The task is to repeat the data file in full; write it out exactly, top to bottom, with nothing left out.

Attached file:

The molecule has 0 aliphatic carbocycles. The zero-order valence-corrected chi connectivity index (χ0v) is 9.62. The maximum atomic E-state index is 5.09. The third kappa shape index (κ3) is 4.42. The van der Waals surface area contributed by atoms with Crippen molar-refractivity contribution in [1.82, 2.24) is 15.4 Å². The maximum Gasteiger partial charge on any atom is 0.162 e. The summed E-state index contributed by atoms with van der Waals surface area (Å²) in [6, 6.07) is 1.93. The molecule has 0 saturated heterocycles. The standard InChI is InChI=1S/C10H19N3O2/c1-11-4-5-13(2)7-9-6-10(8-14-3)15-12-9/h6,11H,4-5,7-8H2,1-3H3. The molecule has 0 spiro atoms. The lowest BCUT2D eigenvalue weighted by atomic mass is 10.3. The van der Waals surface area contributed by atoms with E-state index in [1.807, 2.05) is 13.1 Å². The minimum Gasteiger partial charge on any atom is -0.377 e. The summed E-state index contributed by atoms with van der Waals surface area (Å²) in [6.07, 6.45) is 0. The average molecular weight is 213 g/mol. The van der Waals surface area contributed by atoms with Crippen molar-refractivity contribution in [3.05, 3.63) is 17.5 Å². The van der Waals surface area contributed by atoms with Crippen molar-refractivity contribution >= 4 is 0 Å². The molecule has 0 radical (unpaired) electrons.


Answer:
The molecule has 0 aliphatic carbocycles. The zero-order valence-corrected chi connectivity index (χ0v) is 9.62. The maximum atomic E-state index is 5.09. The third kappa shape index (κ3) is 4.42. The van der Waals surface area contributed by atoms with Crippen molar-refractivity contribution in [1.82, 2.24) is 15.4 Å². The maximum Gasteiger partial charge on any atom is 0.162 e. The summed E-state index contributed by atoms with van der Waals surface area (Å²) in [6, 6.07) is 1.93. The molecule has 0 saturated heterocycles. The standard InChI is InChI=1S/C10H19N3O2/c1-11-4-5-13(2)7-9-6-10(8-14-3)15-12-9/h6,11H,4-5,7-8H2,1-3H3. The molecule has 0 spiro atoms. The lowest BCUT2D eigenvalue weighted by atomic mass is 10.3. The van der Waals surface area contributed by atoms with E-state index in [1.807, 2.05) is 13.1 Å². The minimum Gasteiger partial charge on any atom is -0.377 e. The summed E-state index contributed by atoms with van der Waals surface area (Å²) in [6.07, 6.45) is 0. The average molecular weight is 213 g/mol. The van der Waals surface area contributed by atoms with Crippen molar-refractivity contribution in [3.05, 3.63) is 17.5 Å². The van der Waals surface area contributed by atoms with Crippen molar-refractivity contribution >= 4 is 0 Å². The molecule has 0 radical (unpaired) electrons.